Newspaper Page Text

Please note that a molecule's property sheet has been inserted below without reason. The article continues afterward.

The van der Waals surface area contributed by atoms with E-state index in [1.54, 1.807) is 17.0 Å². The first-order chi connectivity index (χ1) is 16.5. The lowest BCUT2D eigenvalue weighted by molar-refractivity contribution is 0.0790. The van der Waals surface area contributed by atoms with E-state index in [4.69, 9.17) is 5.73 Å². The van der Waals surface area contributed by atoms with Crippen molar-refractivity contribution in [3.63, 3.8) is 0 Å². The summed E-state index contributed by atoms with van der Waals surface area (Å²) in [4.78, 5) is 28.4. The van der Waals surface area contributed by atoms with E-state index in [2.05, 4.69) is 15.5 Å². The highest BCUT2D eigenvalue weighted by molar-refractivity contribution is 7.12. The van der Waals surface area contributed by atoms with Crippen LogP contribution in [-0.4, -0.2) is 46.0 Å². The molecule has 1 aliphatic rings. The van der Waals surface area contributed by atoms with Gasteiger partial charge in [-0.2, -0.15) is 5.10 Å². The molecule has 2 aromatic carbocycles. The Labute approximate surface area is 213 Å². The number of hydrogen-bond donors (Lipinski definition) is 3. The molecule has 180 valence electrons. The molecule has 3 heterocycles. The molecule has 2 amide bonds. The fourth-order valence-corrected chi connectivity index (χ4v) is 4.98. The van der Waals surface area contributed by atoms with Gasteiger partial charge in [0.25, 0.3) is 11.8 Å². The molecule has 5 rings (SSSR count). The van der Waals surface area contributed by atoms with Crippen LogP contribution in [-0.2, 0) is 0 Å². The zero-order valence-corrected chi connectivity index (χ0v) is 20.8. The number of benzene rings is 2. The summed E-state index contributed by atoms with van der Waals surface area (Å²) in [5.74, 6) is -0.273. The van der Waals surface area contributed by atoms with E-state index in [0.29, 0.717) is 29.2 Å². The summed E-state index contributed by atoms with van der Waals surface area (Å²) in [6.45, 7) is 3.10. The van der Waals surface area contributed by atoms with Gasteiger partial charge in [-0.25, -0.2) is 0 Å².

I i. EIGHT PAGES 5G COLUMNS. SCR ANTON, PA., WEDNESDAY MORNING, DECEMBER 19, 1894. TWO CENTS A COPY. ROW OVERJWRELEVELMD A Proposition to Extend Courtesies Causes a Breeze. FUN IN THE LEGISLATURE The Resolution to Give the Presidential I'urty the Freedom of Both Houses Meets with Fierce Opposition from Certain Mombers. By the United Press. Columbia, S. C, Dec. 18. In the house of representatives Mr. MoGllL of Abbe ville, today Introduced the following resolution and there was an lnterest ing scene: Whereas, The president of the United States and his party are now visiting In our state, and Whereas, The general assembly Is now In session and desire to extend to the presi dent and Kentlemen accompanying him that courtesy due his exalted character and official position, be it Resolved, Iiy the house, the senate con curring, that an Invitation be and hereby Is extended to the president of the United Stales and the gentlemen comprising his party to visit the general assembly now In session and accept the privileges of the floor of the two houses, Mr. Duncan, of New Berry, a reform er, then said: "I hope 'this matter will not be disposed of in this way. I am opposed to extending such courtesy to a president for whom we Juatly enter tain so little respcot. I therefore move to table the resolution." The speaker seemed to hesitate about putiting the motion. He said as the presiding officer, he doubted the pro priety of putting such a motion. Mr. Watson, the reform leader, then took the floor. He .said he hoped the resolution would not be withdrawn. The matter, if withdrawn, had gone so far thatit would be given full publicity. While Hhey might differ In policy with the president, Mr. Cleveland was never theless the president of the United States. "I hope we won't go down on record as taking such action as this." Mr. Tatum, of Orangeburg, another leading reformer, took the floor and tried to help Mr. Watson control the house and said they could not afford to vote this resolution down. Nobody was more opposed to Mr. Cleveland's policy than himself, but It wa3 time to stop. Resolution Adopted. The speak-r than took a hand, saying they were assuming an opposition to the resolution which did not exist so far as he had seen. He said he had no ticed no opposition. He suggested that the vote be taken on the adoption of the resolution. Quickly he put the mo tion on a viva voce vote. No nays were heard, and he declared the reso lution "unanimously adopted." In the senate Dr. Kyrd and one other senator voted against the resolution, but thete was no discussion nor any incident. ' At tonight's session of the house, Mr. Duncan brought the matter up again. He Introduced the following resolution, which was signed by himself and J. H. TJlackwell,' of Williamsburg. It wa3 sent up to the speaker, who asked Mr. Duncan what he proposed to do with the resolution have it passed and re corded in his own behalf, or something els. Mr. Duncan said he wanted It Bpreil on the minutes. The resolution read: Resolved, That with all due respect for the office of president of the United States and with due deference to the poli cies and principles of parties, we wish to be recorded as ever ready to do honor to to whom honor Is duo, but In our opinion, Grover Cleveland having prostituted the high office of president of the United States in using his opportunities In the be trayal of the Democratic party and the repudiation of Democratic principles, wc record ourselves as opposed to the resolu tion passed by the house doing honor to the great party wrecker in the history of American politics. Mr: Duncan rose to a question of per sonal privilege. He quoted a section from the constitution giving any mem ber the right to object to anything adopted by the body and to have his reasons of his protest recorded In the Journal. It was a home strike. He said after reading the section that he asked accordingly that his resolution be recorded. ' The speaker Ignored the request and stai'ted to continue the regular work. Mr. Duncan Mr, Speaker, I want your ruling on my point. I want to know If this house can openly violate the constitution.' The Speaker I am only the mouth piece of this body; it has acted. Mr. Duncan persisted in the matter, insisting that the constitution gave him nights which that body could not take from him. The Speaker That Is your opinion on the subject of the constitution, wid all I can say is that the house has listened to you with pleasure. The resolution was promptly tabled. That ended the controversy. TO CONTROL SEMINARIES. The General Assembly of Presbytery Makes Overtures to Synod. By the United Press. Pittsburg, Pa., Dec. 18. The Monon gahela Presbytery of the United Pres byterian church met In the Fifth church, Pittsburg, today and after an animated debate rejected by a vote of 38 to 10, an overture from the general assembly that the latter body should have power over all the seminaries Instead of their being separately con trolled by the different synods, as at present.. ' The Allegheny Presbytery of the United Presbyterian church held a ses sion In Allegheny today. By a vote of 36 to 1 it negatived the vote of the general assembly to give it control of the seminaries. At the quarterly meeting of the West moreland County Presbytery of the United Presbyterian church held In Pittsburg today, by a majority vote the proposition to give Into the control of the general assembly the seminaries now In charge of the , synod was adopted. JAPAN IS INDEPENDENT. Will Not Follow Course Marked Out by England and Russia. By the United Press. London. Dec. 18. It is understood that the agreement between England and Russia in regard to the war in the east does not permit any warlike opera tions In the vicinity of the approaches to Shanghai. This includes prohibition of a hostile fleet passing up either the northern or southern, entrance to the Yang-Tse-Klang. Japan at first ac cepted the terms of the agreement, but has recently threatened to disregard them, on the ground that the Shanghai arsenal Is supplying the Chinese with arms, etc It is believed that the third Japanese army at Hiroshima Is destined for Nanking. The English and Russian governments have, intimated that they would prevent this movement, and the recent assembling of the British fleet, under Admiral Fremantle, at ChURan, and the gathering of the Russian fleet at Che Foo, Is thus accounted for. It Is understood that England and Russia have decided to fight, if necessary, to prevent hostilities in the Yang-Tse-Klang. HUNGARIAN MURDERED. Ho left 1 alrvlcw with $200 and Did Not Return, By the United Press. Wilkes-Barre, Pa., Dee. 18. Joseph Sitkoski, a Hungarian railroad laborer, was found murdered this morning near Fairview. He left the latter place laBt night to take a train for Wilkes-Barre with $200 In his possession, and as the money is missing robbery was undoubtedly the object of the murderers, JOSEPH SHIPLEY DEAD. Fontcr Editor of tho Scranton Repub lican Expires of Heart Failure at Ills Home In Springfield. By the United Press. Springfield, Mass. .Dec. 17. Joseph L. Shipley, formerly editor of the Spring field Evening Union, died at his home in this city yesterday of heart disease. Joseph L. Shipley was a native of Londonderry, N. H., and was 62 years old. He was bred a fa-mer's boy and then learned the carpenter's trade, meantime fitting himself for Yale col lege, from which he graduated in 1S61. After leaving college he accepted the position of principal of Bacon academy at Colchester, Conn., which position he held for two years, resigning in 1866 to become night editor of tha Springfield Republican. In 1869 he be came connected with the editorial staff of the Boston Journal, and remained there three years. For a year he was managing editor of the Scranton (Pa.) Republican, and fur more than two years editor of tho Register and Chronicle of Allentown, Pa., In which he owned a half interest. He moved to Massachusetts In 1872 to take charge of the Taunton Gazette, but was soon called to the staff of the Union, with which he was connected for twenty years. The Union, started In 1864 by Edmund Anthony, of New Bed ford, had then passed into the hands of Clark W. Bryan & Co. In 1881 it be came the property of a new corporation, formed by the editor and his friends, and Mr. Shipley took the full responsi bility of managment. In 1882 he became chief editor and president of the Union Publishing com pany and the owner of the paper in 1893, in which year he sold out," He had since resided at Springfield, and he was member-elect of the legislature for a second term. Mr. Shipley was at one time president of the New Eng land Associated Press. Mr. Shipley was an earnest Republi can and he made his newspaper one of the most influential and widely quoted Jpournals in New England. He was a partisan, but he took a broad view of public questions and never failed to treat political opponents fairly. In the writing of political articles he was strong and convincing, and the Repub lican party In Massachusetts owed much to his untiring efforts for its ad vancement. IRWIN'S CASE. Pool Operator Guilty of Contempt of Court. By the United Press. Pittsburg, Pa., Dec. 18. Judge Thomas Ewlng, today, handed down an opinion in the rule on George M. Irwin, the pool operator, In which he adjudges Irwin guilty of contempt of court, but decided not to Issue an attachment for him until he has another opportunity to give his books over to John D. Bailey, the temporary receiver. The court rules that Irwin was an agent for his depositors and that he has not the right to claim the books as personal property. This afternoon Irwin made public the name of the member of the chamber of commerce who had speculated with him, accompanying the disclosure with a threat of proceeding aganst him, should he (Irwin) be indicted for gam bling. Mr. George H. Anderson, super intendent of the chamber, the gentle man named by Mr. Irwin, was seen, and said that he had speculated on margins and might at some time have placed money through Irwin. DEBS WILL GO TO JAIL. Convicted Labor Leaders Claim to Hav No Conf idenee in Courts. By the United Press. Chicago, Dec. 18. President Debs and his associates, at a long conference held this morning, decided to go to Jail and Berve the terms imposed upon them by Judge Woods without making an effort to secure a habeas corpus or an appeal. ; , This action was taken directly against the advice of their lawyers, who even now insist that they will try to get the appeal.' Debs gave as his reason for this sudden change of front that he and the other directors have no confidence in the courts, and believe they would not get a fair show there. All the prisoners will go to the Cook county Jail, notwithstanding the fact that Judge Woods ruled that they could have their choice of jails. They think time will pass more quickly when they are together, to say nothing of the Im mense advantage It will give them In transacting the business of the union. Rescrvo Still Shrinking. By the United Press. Washington, Deo. 18. The treasury de partment Is Informed that $1,800,000 In gold was withdrawn from the sub-treasury at New York, thus reducing the gold reserve today to 91,654.909. TELEGRAPHIC TICKS. Blackwell's Island almshouse lunatics beat and murdered their aged attendant, Gilbert Cooper, of New York. Ex-Supreme Judge Severes, of Iowa, was stricken with paralysis. Just after un important argument at Oskaloosa, la. Bodies of the two Schurts children lost in a snow storm near Waupun, Wls.,;ivere found lying face downward In a bog near home. ( . v- - ' . J O'Sullivan Characterizes Delegate Morgan by Opprobrious Epithets. A DISTURBANCE AT DENVER Morning Session of the American Fedcra tion of Labor Exceedingly Lively. Gompcrs Willing to Accommodate Belligerents at Any Time. By' the United Press. Denver, Col., Dec. 18. A resolution against compulsory arbitration was adopted at the beginning of the morn ing session of the American Federation of Labor without discussion. A resolution 'submitted by Henry Weissman, of New York, asking the convention to most emphatically disap prove of the action of a number of New York unions of clgarmakers, mechanics and furniture workers in affiliating with and supporting the Central Labor Federation of New York in its open an tagonism of the union of bakers and confectioners, was debated at great length. Delegate Morgan said: "There Is war to the knife between Weissman and other leaders." Delegate O'Sullivan, of Boston, arose to remark: "I enter my protest against the chair permitting that scurrilous whelp (pointing to Morgan) to attack delegates on this floor." Delegate Morgan Did you hear that? It came from cultured Boston. Another sample of my treatment here. Several delegates said: "Take that back, O'Sullivan." Delegate Llnchan: "Don't you do it, O'Sullivan, or I will repeat it." Morgan arose again and shaking his hand at Gompers exclaimed: "O, how I would like to get you on a platform on equal terms, then I would fix you." President Gompers retorted: "Any time you desire." The special committee to whom was assigned the appeal of Eugene V. Debs for sympathy and financial aid In his present trouble In the courts reported a resolution condemning certain ac tions of courts of equity, and appealing to the public to secure legislation to check the encroachments of the courts upon the personal liberties of the peo ple. Also another resolution extending sympathy and commiseration to Debs and his associates, and promising them moral and financial support In their struggle. Both resolutions ' were adopted. Scoring the Knights of Labor. At the afternoon session Delegate McGuIre submitted a full report upon the conference held In St. Louis last June. The report favored the scheme for semi-annual conferences. Upon the consideration of this report Mr. Penna, of Linton, Ind., Bald: "As long as the Knights of Labor or ganization. Is in the hands of the pres ent gang :of officers I am Opposed to meeting with them for any purpose whatever. I understand that Messrs. Sovereign, Bishop and Hayes were present at that conference. The execu tive council has libelled all trades unions by classing those three men as reformers. There is neither reforma tion nor honesty, nor common decency In either one of those men or In the three men combined. Where there is no veracity there can be no sincerity, and hence no reformation. I sincerely hope that there may be no conference with those parasites on the labor move ment. It is a fact that fully three fourth of the Knights of Labor are in open rebellion against those three men. They have the power of making up the general personnel of their conventions and have the power to seat enough del egates and exclude those who are a menace to their policy. It is not be coming n any decent reform body to stoop to recognize that gang. ' "I protest that we do not recognize that gang of bloodsuckers at any and all times. I therefore move to amend that the American Federation of Labor hold Itself In readiness to meet at all times with sincere men In the reform movement, but refuses to meet with the Knights of Labor as at present con stituted, and until that body recognizes the principle of trade atrinomy and ceases to encourage dual authority In any one trade." The report with this amendment was adopted without opposition. Another blow at the Knights of Labor was struck by the refusal of the convention to en dorse the United Brewers' label. This label has the Knights of Labor seal In corporated In the design. The closing scene of the convention was a dramatic reconciliation between P. J. McGuIre, of Philadelphia, and T. J. Morgan, of Chicago, who had so bit terly assailed each other on the floor of the convention, and on previous occa sions. The delegates sang "Auld Lang Syne" and adjourned in the best of spirits. ' This evening a banquet was given the delegates at the St. James by the Den ver Trades Assembly. SHE WAS HYPNOTIZFD. A Strange Criminal Case Engaging the Attention of a German Court. By the United Press. Munich, Dec. 18. A sensational trial Is taking place here. A teaclver of languages, Czestana Czynfkl, is charged with hypnotizing a lady of title and in ducing her to marry him, his purpose being to obtain her fortune. The marriage was performed by a friend of tho teacher, who Impersonat ed a priest. Several specialists In hypnotism have been summoned as wit nesses. State Farmers' Alliance. By the United Press. HarrlBburg, Deo. 18. About forty-eight counties are represented at the sessions of the State Farmers' Alliance, which com menced In this city today. W. A. Gard ner, the president, Is In the chair. Routine reports were heard today. CONDENSED STATE TOPICS. Northumberland county teachers are holding their forty-second annual insti tute at Bunbury. t The Pellefonte Bar association will hold a meeting In memory of the late ex-Qov-ernr Curtln on Dec. it. At the point of revolvers two highway men robbed Farmer Charles Lytle, near Dubolstown, of $38 and fled. Fourth class postmasters were yester day appointed In Pennsylvania as fol lows: Adam Epplnger, Harmony, vice D. P. Boggs, removed. .. . . , The Salary Is Nothing ; Yet Some Men Always A LEHIGH VALLEY WRECK ' Buffalo Express Crashes Into a Train of Coal Cars. A SWITCH WAS MISPLACED Engine, Baggage and Express Car Badly Shattcred-Passcngers Shaken, but Not Seriously Injured Narrow Es cape of Engineer and Fireman. Special to the Scranton Tribune. Wilkes-Barre, Pa., Dec. 18. The Buf falo express on the Lehigh Valley rail road met with a serious accident at Horton's switch, three miles from here, this morning. When near Horton's the train ran into an open switch and ploughed into a number of coal cars standing on the track. The engine, bag gage and express cars were badly wrecked. The engineer and fireman Jumped to save themeslves. The pas sengers, most of whom were asleep, were badly shaken up but none were hurt. A number of cars standing on the switch were wrecked Traffic was delayed for several hours. At the point where the accident oc curred Is a sharp curve. On the right hand side are a number of culm piles extending from Port Bowkley to Plalnsvllle. On the opposite, or west, side la a meado conldetubly below the level of the tracks. The train left Wilkes-Barre ten minutes late and the fact of there being no stops between that city and Pitt9ton, a distance of nine miles, the train was running, when the accident occurred, at a rate of no less than 50 miles an hour. Just as the train pushed around the curve Engineer Wahren saw the switch open, but be fore he could collect Ills thought the train Jumped the rail and crashed into a lot of coal cars that were standing on the sldLng. The force of the crash was terrific. The engine swayed for a mo ment and then toppled over into the sofj mud below. The baggage and ex press and smoking oar In some way be came uncoupled from the remaining coaches and followed the engine. They are a total wreck. Engineer Wahren and Fireman Stephens stuck to their post, and not withstanding their thrilling experience, escaped with slight injuries. Fireman Stephens, who resides on Parke street. West Plbtston, was seen, and In relating his experience said: "We were flying along at a forty mile an hour gait and was In the act of giv ing her coal when all of a sudden I felt the rumble beneath me and in an In stant was hoisted In the air. I knew nothing more until I found myself be tween the engine and tender, which had become separated. I next dragged myself out and secured medical attend ance." Mr. Stephen's injuries consist of several painful contusions of the skin, but nothing serious. G. L. Bcnleman, of Mauch Chunk, the express messenger in charge, had a miraculous escape also. He was thrown violently against the timbers and sus tained a terrible gash in the head, eighteen stitches being required to close the wound. None of the passengers or trainmen were hurt, but as can well be Imagined were badly shaken up. Investigation leads to the belief that a deliberate attempt was made to cause the wreck. Only twenty minutes be fore the express ran Into the switch an empty engine passed over It In safety. The railroad officials are thoroughly aroused over the outrage and they say they will spend thousands of dollars to hunt down the vlllians who made the attempt at wholesale murder. BREAK IN BELL STOCK. I'nited States Circuit Court Decides Against Bcrllucr Patent. By the United Press. Boston, Dec. 18. Judge Carpenter, In the United States circuit court, this noon, decreed that the telephone pat ent 463,469, issued Nov. 17, 1891, to Emlle Berliner, be declared void, and deliv ered up to be cancelled. The company has the right to appeal to the United States circuit court of appeals. The Berliner patent Is, next to the Bell patent, which has already expired, the most Important patent ever pos sessed by the American Bell Telephone company, as it covers the use of the carbon or microphone contact used in the long distance transmission of speech. Upon the announcement of this de cision, Bell Telephone stock broke from 200Vi to 191, and sold later to 194 and 193. More than 700 shares changed hands, BIG HOTEL FOR SALE. Sheriff, Will Dispose of the Famous . Stockton at Cape May. By the United Press. Cape May, N. J., Dec. 18. The famous Stockton hotel of this city Is in tho hands of the sheriff, who will advertise It for sale to satisfy & claim against It of the West Jersey Railroad company for 60,000 with two years of accrued i " ( cft-. wy v ai wv Interest. There is a eecond mortgage (chattel) held apalnst the property by John F. Betz, of Philadelphia, for $25, 000, foreclosure proceedings of which are not included in this sale. The hotel has been lately managed by F. Theo dore Walton. The Stockton was built in 1S69, and has cost something near a half million of dollars. Lately It has been much Improved. Its original owner was the West Jersey Railroad company, which now brings the suit of foreclosure. THE REGULAR TICKET. Lehigh Valley Railroad Management An nounco Their Choice. By the United Press. Philadelphia, Dec. 18. The ticket rec ommended by the management of the Lehigh Valley railroad to be voted for at the annual election on Jan. 15 was today announced as follows: President, E. P. Wilbur; directors, Charles Hartshorne, William L. Con ylngham, William A. Ingham, Robert H. Sayre, James I. Blakeslce, John R. Fell, John ,B. Garrett, Charles O. Skeer, Beauveau Borle, Joseph Wharton, Thomas McKean and O. H. Myers. This board embraces three new names of prominent stockholders Messrs. Wharton and McKean, of Philadelphia, and Myers, of Bethlehem. These gen tlemen take the places of W. M. H. Sayre, Rollin H. Wilbur and Henry S. Drinker, officers of the company, who remain in the service In their respective positions, and who retired from the board at a meeting held today The addition of two such representa tive Phlladelphlans as Messrs. Whar ton and . McKean to the directorate elicited favorable comment among Le high Valley stockholders In this city today. Mr. Myers, too, is popular In Philadelphia and his election was well received. Friends of the foregoln can didates profess to feel no doubt what ever of the above ticket's re-election. NEW ORGANIZATION. It Was Formed to Advanco tho Sabbath .. .Observance Movement. Special to the Scranton Tribune. - Wilkes-Barre, Dec. 18. A meeting of temperance reformers and gentlemen interested in the Sabbath observance movement was held in this city today. The attendance was Binall. After some discussion, an association to be called "The Northeastern Penn sylvania Sabbath union" was formed, committees being appointed to draft the constitution, by-laws and the other Incidental work. J. Wells Hollenback, of Wilkes-Barre, was elected president; A. W. Dickson, Scranton, vice presi dent; J. L. Stelle, Scranton, treasurer; and F. A. Dony, Scranton, secretary. No definite line of work was arranged, the meeting confining itself to routine business, and the president was re quested to convene a meeting of the association at an early date. Tonight a mass meeting was held, at which the newly-elected officers and Rev. Dr. Mott, president of the New Jersey Sab bath union, delivered addresses, urging the citizens to assist them In maintain ing the observance of the Sabbath and the closing of saloons on the Lord's day. A resolution was passed pledg ing themselves to use nil legitimate efforts to Insist on a better observance of the Sunday laws. New Jersey to Have a League By the United Press. Camden, N. J., Dec. 18. A preliminary meeting of the men Interested In the for mation of a base ball league In this state was held here this evening. It was de ckled that the league should be made up of cities in New Jersey and should not bo an Interstate league as was proposed. When the league is formed there will be eight cities in It. , Petition of Wheelmen Dismissed. By the United Press. Harrlsburg, Deo. 18. Atterney General Hensel dismisses the petition of the Penn sylvania wheelmen for writ of quo war ranto against the Perklomen and Read ing Turnpike company, a proceeding to revoke Its charter for charging wheelmen tolls, and says they have their redress in the courts, where the question raised should be tested. FROM WASHINGTON. Senator Lodge proposes to put the con sular service under civil service rules. Statues at Washington of Grant and Sherman have been proposed In congress. It Is proposed to make General Schoflcld a lieutenant general, the grade to die with him. ' A bogus Jewelry swindle through tho malls will be stopped by the seizure of all such packages. Ambassador Bayard renews the warn ing against the folly of believing the stor ies of English estates seeking American owners. Agricultural bureau investigations con firm the general Impression of hyglunlsts that our diet Is one-sided and that we eat too much. Mrs. J. G. Blaine has leased to a Chi cago syndicate the site of the house in which her husband died, on which to erect an apartment house. Thomas O'Hara, of Michigan, has been appointed consul at San Juan del Norte, Nicaragua, vice Bralda, dropped because of his meddling In the Blueflelds trouble. , Scramble for It. EVIDENCE BYWHOLESALE Flood of Damaging Testimony Before Lexow Committee. CAl'T. CREEDOX'S CHRISTMAS Liquor Dealers Assessed Each Year to Fill tho Gallant Officer's Stocklng-Tho Price Paid for Democratic Votes, Benjamin In tha Soup, By the United Press. New York, Dec. 18. The sessions of the Lexow committee were resumed this morning. John W. Reppenhagen, the man who handled the $15,000 which was paid by Captain Creedon for his appointment to a captaincy, was re-called. The wit ness testified that he paid the money to Martin at the bank. He paid it in $1,000 bills. The amount was $9,950. Martin did not say anything about dividing the money with anybody else. Mr. Goft then took up a new line of Inquiry. He asked: "Isn't it a fact that the liquor dealers of the vicinity were assessed to give a Christmas pres ent to the captain every year?" "Yes sir, it is." Policeman Thomas O'NIell testified to paying different captains $5 per month, being paid of money he collected from the White Star line. Oscar R, Canchols told of attempts to bribe him to give up the books In which were entered the item of $500 paid to Cap tain Schmlttberger. Other otnTers tes titled to collecting money from the steamship companies and dividing with the captains. Roundsman Vail specified Schmlttberger and Gastlln as the cap tains, he divided with. He collected $3,000 from the Hoboken ferry people, every cent of which he gave to Cap tain Schmlttberger. Sargeant Taylor testified to collecting money and dlvld lug with Inspector Steers, the latter getting 80 per cent. Two Dollars Each for Vctcs. Jacob Klomus, a painter, testified that ex-Alderman Benjamin, who now holds a position in the county clerk's ofUce, had paid more than a hundred men $2 each for voting the Democratic ticket at the recent election. At the conclusion of this testimony Mr. Golf said he thought that there was suf ficlcnt evidence against Benjamin, who now holds a position in the county clerk's office, to secure his Indictment, and Chairman Lexow directed that tho mutter be placed before the district at torncy. An adjournment was then taken until tomorrow morning. Ex-Inspector Steers lives in a private dwelling, which he is said to own, on Amsterdam avenue. He is a compara tlvely poor man, the house in which he lives constituting his entire fortune, He was retired Oct. 1, 1892. Inspector Steers was not at home when a re porter called this evening. REPORTERS ARE HELD. Newspaper .Men at a Prize Fight Are Ar rested as Accessories, By the United Press. London, Dec. 18. The Australian pugilist, "Dummy" Wlnthers, charged with manslaughter in causing the death of George Smith in a pugilistic contest on Dec. 7, was committed for trial this morning. The timekeeper, referee and several others, Including three reporters w"ho were present at the ring side, were also committed for trial as accessories. DOWN AT THE HEEL. Tho Failure of Four lllg New York Shoo Firms, By the United Press. New York, Dec. 18. Four failures in the shoe trade were announced today: Samuel Cohen & Bro.. Gottschalk Cohen, Archibald Flemmingand Marcus Marsop, manufacturer on Reade street. The liabilities of Samuel Cohen & Bro. are said to be $400,000, including con tingent liabilities on endorsements. They are said to' have endorsed notes of $50,000 for Marsop. Chicago's Election Commissioners. By the United Press. , Chicago, Dec. 18. The board of election commissioners this morning began a rigid Investigation Into the mutilation of the ballot boxes and the tampering with the ballots cast In tho late Hopkins-Swift mayoralty election. Nothing new has been so far discovered tending to clear up the mystery. Six Students Suspended. By the United Press. Carlisle, Pa., Dec. 18. After a full Inves tigation of the alleged haslng at Dickin son college, the faculty today suspended six students for one month. The offense was trivial, but the publicity given the matter rendered a light punishment nec essary. WEATHER REPORT. For eastern Pennsylvania, fair; warm er; north winds, becoming south. INLETS i Holiday Goods A Short Story Is Best. Silks and Satins Black and Colored, in latest designs. Housekeeping Uncus Are always acceptable, Tancy Embroidered Linens in Scarfs, Squares, D'Oylies, Pillovr Shams, etc. Elegant Hand Embroidered Handkerchief. Real Lace Handkerchief In Valenciennes, Duchcssc and Point from CSc tip. 01R LINE OP UMBRELLAS Is unsurpassed, from our 43 cent School Umbrella to the Fine SpitaMeld'a Silk. Kid Gloves, Fans, Perfumery, Etc., Etc. FIN LEY'S 610 and 512 Lackawanna lie. H. A. KINGSBURY AGENT 10 . A. SCHIEIN S C0.'S LLll THE VERY BEST. 313 SPRUCE ST., SCRANTON, PA. FOR A CHRISTMAS PRESENT for your boy get him a pair of Storm King Hoots or a pair of Shoes that will stand all sorts of sport and protect the boy's health. LEWIS, REILLY & DAVIS, Wtiolsale and Retail. StORE OPEN EVENINGS. Holiday Goods Our doors are open to every lover of the beautiful, and wo welcome all to see and enjoy the largest display of Holiday Goods that was ever put on exhibition in this city. ' Take a Look at the Diamonds in Our Window Can show you many more inside. IK i LEWIS REILLYft DAVIES it W. J, WEICHEL, 408 SPRUCE STREET. NEAR DIME BANK.